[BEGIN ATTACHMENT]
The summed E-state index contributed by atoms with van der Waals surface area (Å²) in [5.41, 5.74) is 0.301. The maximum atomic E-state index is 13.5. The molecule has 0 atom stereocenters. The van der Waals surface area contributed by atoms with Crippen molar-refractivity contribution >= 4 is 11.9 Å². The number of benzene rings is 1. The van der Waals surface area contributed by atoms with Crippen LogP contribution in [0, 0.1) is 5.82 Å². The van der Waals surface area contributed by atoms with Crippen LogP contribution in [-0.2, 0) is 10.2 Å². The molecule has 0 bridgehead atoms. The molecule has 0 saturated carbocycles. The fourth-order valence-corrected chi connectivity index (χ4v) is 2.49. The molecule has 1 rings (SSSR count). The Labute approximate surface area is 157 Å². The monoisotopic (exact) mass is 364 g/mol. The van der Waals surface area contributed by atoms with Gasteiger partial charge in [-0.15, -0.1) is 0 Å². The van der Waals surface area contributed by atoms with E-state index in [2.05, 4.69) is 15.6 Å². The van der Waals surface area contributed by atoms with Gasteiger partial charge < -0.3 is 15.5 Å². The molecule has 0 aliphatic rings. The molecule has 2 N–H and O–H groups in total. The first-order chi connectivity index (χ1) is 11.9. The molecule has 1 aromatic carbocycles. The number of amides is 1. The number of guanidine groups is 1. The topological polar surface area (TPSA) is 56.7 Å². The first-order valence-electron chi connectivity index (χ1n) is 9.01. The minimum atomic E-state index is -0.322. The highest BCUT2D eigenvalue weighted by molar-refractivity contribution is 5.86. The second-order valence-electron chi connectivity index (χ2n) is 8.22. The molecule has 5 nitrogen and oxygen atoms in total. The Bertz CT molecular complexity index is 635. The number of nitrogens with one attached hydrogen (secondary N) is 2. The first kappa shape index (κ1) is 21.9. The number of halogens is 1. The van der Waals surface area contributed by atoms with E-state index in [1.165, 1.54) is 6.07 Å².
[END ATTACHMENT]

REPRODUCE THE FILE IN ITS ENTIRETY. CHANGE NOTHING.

The summed E-state index contributed by atoms with van der Waals surface area (Å²) in [5.41, 5.74) is 0.301. The maximum atomic E-state index is 13.5. The molecule has 0 atom stereocenters. The van der Waals surface area contributed by atoms with Crippen molar-refractivity contribution >= 4 is 11.9 Å². The number of benzene rings is 1. The van der Waals surface area contributed by atoms with Crippen LogP contribution in [0, 0.1) is 5.82 Å². The van der Waals surface area contributed by atoms with Crippen LogP contribution in [-0.2, 0) is 10.2 Å². The molecule has 0 bridgehead atoms. The molecule has 0 saturated carbocycles. The fourth-order valence-corrected chi connectivity index (χ4v) is 2.49. The molecule has 1 rings (SSSR count). The Labute approximate surface area is 157 Å². The monoisotopic (exact) mass is 364 g/mol. The van der Waals surface area contributed by atoms with Gasteiger partial charge in [-0.15, -0.1) is 0 Å². The van der Waals surface area contributed by atoms with E-state index in [2.05, 4.69) is 15.6 Å². The van der Waals surface area contributed by atoms with Gasteiger partial charge < -0.3 is 15.5 Å². The molecule has 0 aliphatic rings. The molecule has 2 N–H and O–H groups in total. The first-order chi connectivity index (χ1) is 11.9. The molecule has 1 aromatic carbocycles. The number of amides is 1. The number of guanidine groups is 1. The topological polar surface area (TPSA) is 56.7 Å². The first-order valence-electron chi connectivity index (χ1n) is 9.01. The minimum atomic E-state index is -0.322. The highest BCUT2D eigenvalue weighted by molar-refractivity contribution is 5.86. The second-order valence-electron chi connectivity index (χ2n) is 8.22. The molecule has 5 nitrogen and oxygen atoms in total. The Bertz CT molecular complexity index is 635. The number of nitrogens with one attached hydrogen (secondary N) is 2. The first kappa shape index (κ1) is 21.9. The number of halogens is 1. The van der Waals surface area contributed by atoms with E-state index in [1.165, 1.54) is 6.07 Å².